Sima'an: ‘If it’s not completely clear what is meant by a particular programming construction then the program does not compile correctly. How is it then that, when it comes to language, we humans know which meaning is the most plausible?'

The answer lies in our experiences. Sima'an gives an example. ‘Take a bilingual four year old, for example. They have no problems translating for their grandma even though they haven’t specifically learnt to do so. This is because the child relates language to the experiences that they have had in their life and have learnt the words that relate to them in two languages'. And that is precisely where translation machines like Google Translate still fall short. 

Sima'an: ‘Google Translate is based on a formula that learns from examples. In other words, Google Translate can translate because it has seen millions of examples of translated texts before. But if the text departs from the examples to a substantial degree, Google Translate can get confused, which can sometimes produce some very odd translations.'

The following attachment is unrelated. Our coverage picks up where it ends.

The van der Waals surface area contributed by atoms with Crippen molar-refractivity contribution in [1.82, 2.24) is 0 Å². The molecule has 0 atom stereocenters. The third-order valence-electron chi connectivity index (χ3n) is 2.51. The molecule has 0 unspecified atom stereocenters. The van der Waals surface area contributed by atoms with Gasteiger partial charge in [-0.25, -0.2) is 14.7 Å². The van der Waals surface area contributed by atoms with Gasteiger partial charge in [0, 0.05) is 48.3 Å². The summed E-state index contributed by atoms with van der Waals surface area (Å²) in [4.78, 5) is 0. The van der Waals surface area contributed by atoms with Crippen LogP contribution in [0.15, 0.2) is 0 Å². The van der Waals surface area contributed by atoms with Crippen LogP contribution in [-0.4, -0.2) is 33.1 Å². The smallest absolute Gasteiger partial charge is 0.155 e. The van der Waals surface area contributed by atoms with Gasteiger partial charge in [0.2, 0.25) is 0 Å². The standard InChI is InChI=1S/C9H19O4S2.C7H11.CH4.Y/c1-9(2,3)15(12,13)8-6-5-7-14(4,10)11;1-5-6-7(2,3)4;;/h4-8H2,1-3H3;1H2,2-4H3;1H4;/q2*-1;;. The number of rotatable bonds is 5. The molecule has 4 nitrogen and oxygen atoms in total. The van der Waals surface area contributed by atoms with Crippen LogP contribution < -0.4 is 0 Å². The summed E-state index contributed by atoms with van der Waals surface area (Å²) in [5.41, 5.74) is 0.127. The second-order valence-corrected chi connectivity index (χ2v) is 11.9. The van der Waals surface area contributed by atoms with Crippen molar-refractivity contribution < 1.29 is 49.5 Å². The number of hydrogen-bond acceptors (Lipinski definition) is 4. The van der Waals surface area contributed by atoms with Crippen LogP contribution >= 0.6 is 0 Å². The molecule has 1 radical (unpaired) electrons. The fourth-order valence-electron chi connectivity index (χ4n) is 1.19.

Under the hashtag #badtranslation, people share examples of badly translated international menus or information boards. For example, a board which should have said something along the lines of ‘work in progress’, said ‘execution in progress’.

A translation machine that really understands language

The reason why Google Translate sometimes totally misses the mark is that the translation machine actually doesn’t really understand what it is translating. ‘Google Translate isn’t a translator but it’s pretty good at imitating one.' For example, at the moment, Google Translate doesn’t take into account the non-textual context where the sentence will be used when it’s translating. And that’s what Sima’an and his colleagues want to work on over the next few years.